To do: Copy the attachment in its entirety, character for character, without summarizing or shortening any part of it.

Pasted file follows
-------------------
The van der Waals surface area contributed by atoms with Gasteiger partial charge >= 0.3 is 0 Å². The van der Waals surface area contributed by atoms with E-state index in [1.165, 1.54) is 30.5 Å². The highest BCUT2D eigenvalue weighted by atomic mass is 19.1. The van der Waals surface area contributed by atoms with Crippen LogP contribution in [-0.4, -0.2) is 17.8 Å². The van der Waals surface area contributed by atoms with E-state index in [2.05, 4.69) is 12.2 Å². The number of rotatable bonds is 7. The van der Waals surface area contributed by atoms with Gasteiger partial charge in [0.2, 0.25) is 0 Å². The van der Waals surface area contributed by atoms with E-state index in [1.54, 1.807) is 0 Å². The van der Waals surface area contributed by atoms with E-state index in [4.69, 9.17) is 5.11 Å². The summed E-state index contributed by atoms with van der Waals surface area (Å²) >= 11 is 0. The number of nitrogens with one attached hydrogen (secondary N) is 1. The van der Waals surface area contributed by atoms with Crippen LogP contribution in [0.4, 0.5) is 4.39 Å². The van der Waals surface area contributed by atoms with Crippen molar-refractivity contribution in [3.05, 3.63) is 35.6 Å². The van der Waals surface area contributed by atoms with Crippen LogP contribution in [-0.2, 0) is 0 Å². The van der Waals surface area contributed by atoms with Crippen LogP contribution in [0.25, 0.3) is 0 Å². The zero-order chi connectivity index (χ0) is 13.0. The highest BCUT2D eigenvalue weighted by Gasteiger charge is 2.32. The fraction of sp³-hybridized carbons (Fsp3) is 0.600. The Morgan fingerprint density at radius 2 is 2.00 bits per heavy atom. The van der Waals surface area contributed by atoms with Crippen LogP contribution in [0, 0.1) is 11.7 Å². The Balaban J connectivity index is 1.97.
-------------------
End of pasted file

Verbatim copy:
The van der Waals surface area contributed by atoms with Gasteiger partial charge >= 0.3 is 0 Å². The van der Waals surface area contributed by atoms with E-state index in [1.165, 1.54) is 30.5 Å². The highest BCUT2D eigenvalue weighted by atomic mass is 19.1. The van der Waals surface area contributed by atoms with Crippen LogP contribution in [-0.4, -0.2) is 17.8 Å². The van der Waals surface area contributed by atoms with E-state index in [2.05, 4.69) is 12.2 Å². The number of rotatable bonds is 7. The van der Waals surface area contributed by atoms with Gasteiger partial charge in [0.2, 0.25) is 0 Å². The van der Waals surface area contributed by atoms with E-state index in [1.54, 1.807) is 0 Å². The van der Waals surface area contributed by atoms with E-state index in [4.69, 9.17) is 5.11 Å². The summed E-state index contributed by atoms with van der Waals surface area (Å²) >= 11 is 0. The number of nitrogens with one attached hydrogen (secondary N) is 1. The van der Waals surface area contributed by atoms with Crippen LogP contribution in [0.4, 0.5) is 4.39 Å². The van der Waals surface area contributed by atoms with Crippen molar-refractivity contribution in [3.05, 3.63) is 35.6 Å². The van der Waals surface area contributed by atoms with Crippen LogP contribution in [-0.2, 0) is 0 Å². The van der Waals surface area contributed by atoms with Crippen LogP contribution in [0.25, 0.3) is 0 Å². The zero-order chi connectivity index (χ0) is 13.0. The highest BCUT2D eigenvalue weighted by Gasteiger charge is 2.32. The fraction of sp³-hybridized carbons (Fsp3) is 0.600. The Morgan fingerprint density at radius 2 is 2.00 bits per heavy atom. The van der Waals surface area contributed by atoms with Crippen LogP contribution in [0, 0.1) is 11.7 Å². The Balaban J connectivity index is 1.97.